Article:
War of the Rebellion: Serial 089 Page 1182 OPERATIONS IN SE. VA. AND N. C. Chapter LIV.

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Major-General Whiting, who telegraphs for torpedoes likewise, which are being sent, and we are about to answer a call from the Navy for subterra shells to guard land approaches at certain places. I am left again without officers, except my aide and assistant adjutant-general. These shells are now appreciated, and I now have more calls for their use than I can possibly fulfill, which shows emphatically the necessity of my having a school of officers here to be instructed and the men required to carry our efforts into effect.

Very respectfully, your most obedient servant,

G. J. RAINS,

Brigadier-General, Superintendent.

SPECIAL ORDERS,

ADJT. AND INSP. GENERAL'S OFFICE,

Numbers 258.

Richmond, October 29, 1864.

* * * * * * *

XXV. Brigadier General W. S. Walker, Provisional Army, C. S., will report to General L. S. Baker for assignment to duty in command of the post at Weldon, N. C.

By command of the Secretary of War:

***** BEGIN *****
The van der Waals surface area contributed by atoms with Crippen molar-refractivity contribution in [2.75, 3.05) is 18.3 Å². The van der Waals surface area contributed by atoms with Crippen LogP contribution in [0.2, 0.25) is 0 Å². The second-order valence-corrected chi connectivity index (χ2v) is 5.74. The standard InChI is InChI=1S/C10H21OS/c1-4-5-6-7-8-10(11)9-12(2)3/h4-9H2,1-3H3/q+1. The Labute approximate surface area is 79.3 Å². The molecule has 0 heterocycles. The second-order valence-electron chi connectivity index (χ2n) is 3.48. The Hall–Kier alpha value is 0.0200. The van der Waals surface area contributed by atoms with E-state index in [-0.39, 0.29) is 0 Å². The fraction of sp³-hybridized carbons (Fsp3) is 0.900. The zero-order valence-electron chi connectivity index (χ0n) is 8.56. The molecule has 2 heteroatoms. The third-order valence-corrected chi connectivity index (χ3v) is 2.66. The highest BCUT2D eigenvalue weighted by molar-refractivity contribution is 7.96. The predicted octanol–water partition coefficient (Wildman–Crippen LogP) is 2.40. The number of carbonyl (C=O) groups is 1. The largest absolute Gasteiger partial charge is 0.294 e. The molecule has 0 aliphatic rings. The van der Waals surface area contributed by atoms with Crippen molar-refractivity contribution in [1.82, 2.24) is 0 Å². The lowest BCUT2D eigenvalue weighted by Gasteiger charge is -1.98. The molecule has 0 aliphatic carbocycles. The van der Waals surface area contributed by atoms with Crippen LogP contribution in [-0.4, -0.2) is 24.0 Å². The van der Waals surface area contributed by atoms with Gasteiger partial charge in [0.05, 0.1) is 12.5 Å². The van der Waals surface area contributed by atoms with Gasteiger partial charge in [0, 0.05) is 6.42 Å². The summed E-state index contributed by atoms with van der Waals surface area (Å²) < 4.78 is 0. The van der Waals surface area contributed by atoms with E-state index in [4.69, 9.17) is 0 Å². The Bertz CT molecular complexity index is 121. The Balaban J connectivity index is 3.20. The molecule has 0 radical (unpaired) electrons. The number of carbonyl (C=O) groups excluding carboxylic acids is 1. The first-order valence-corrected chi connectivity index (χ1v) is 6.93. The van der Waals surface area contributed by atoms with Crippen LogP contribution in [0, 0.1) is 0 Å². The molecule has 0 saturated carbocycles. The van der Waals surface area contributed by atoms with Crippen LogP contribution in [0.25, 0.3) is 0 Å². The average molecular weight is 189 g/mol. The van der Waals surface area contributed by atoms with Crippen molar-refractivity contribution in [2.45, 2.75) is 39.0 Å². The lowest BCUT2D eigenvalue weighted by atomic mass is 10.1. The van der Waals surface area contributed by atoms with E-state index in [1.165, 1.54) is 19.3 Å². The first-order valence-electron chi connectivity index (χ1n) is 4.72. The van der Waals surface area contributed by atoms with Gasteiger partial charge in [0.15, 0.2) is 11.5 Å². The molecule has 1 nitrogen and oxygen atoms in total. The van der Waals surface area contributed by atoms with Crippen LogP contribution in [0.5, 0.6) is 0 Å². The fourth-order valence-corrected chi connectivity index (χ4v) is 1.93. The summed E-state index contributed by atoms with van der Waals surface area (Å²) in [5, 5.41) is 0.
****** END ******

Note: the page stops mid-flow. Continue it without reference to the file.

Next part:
JOHN W. RIELY,

Assistant Adjutant-General.

HEADQUARTERS,

October 29, 1864.

General R. E. LEE,

Commanding, &c.:

GENERAL: The operations of Thursday must have developed the feasibility of a grand attack upon either of the points on my left. In view of the damaging effects of the late operations upon the prospects of the present Yankee administration, and the importance of some decided success before the approaching election, I am apprehensive of a formidable effort to break through my line at an early moment. If I am obliged to stretch out my line as much as I did on Thursday a grand attack must go through it. I suggest, therefore, that all of the negro force we have and all that is at work around Richmond be put at work to build a line from the battery on the Charles City road to the point where the enemy last crossed White oak Swamp. I think that I might hold such a line until I could get re-enforcements. The other crossings of the swamp can be held by cavalry for some time. * * *

Most of this new line could be put up to-morrow if all of the negroes were put to work at it. If they can be sent I would be advised, so as to make my line of skirmishers stronger in front of that part of the line.

I am, very respectfully, your obedient servant,

J. LONGSTREET,

Lieutenant-General.

[OCTOBER 29, 1864.- For Lee to Seddon, reporting operations at Rowanty Creek, &c., see Part I, p. 854.]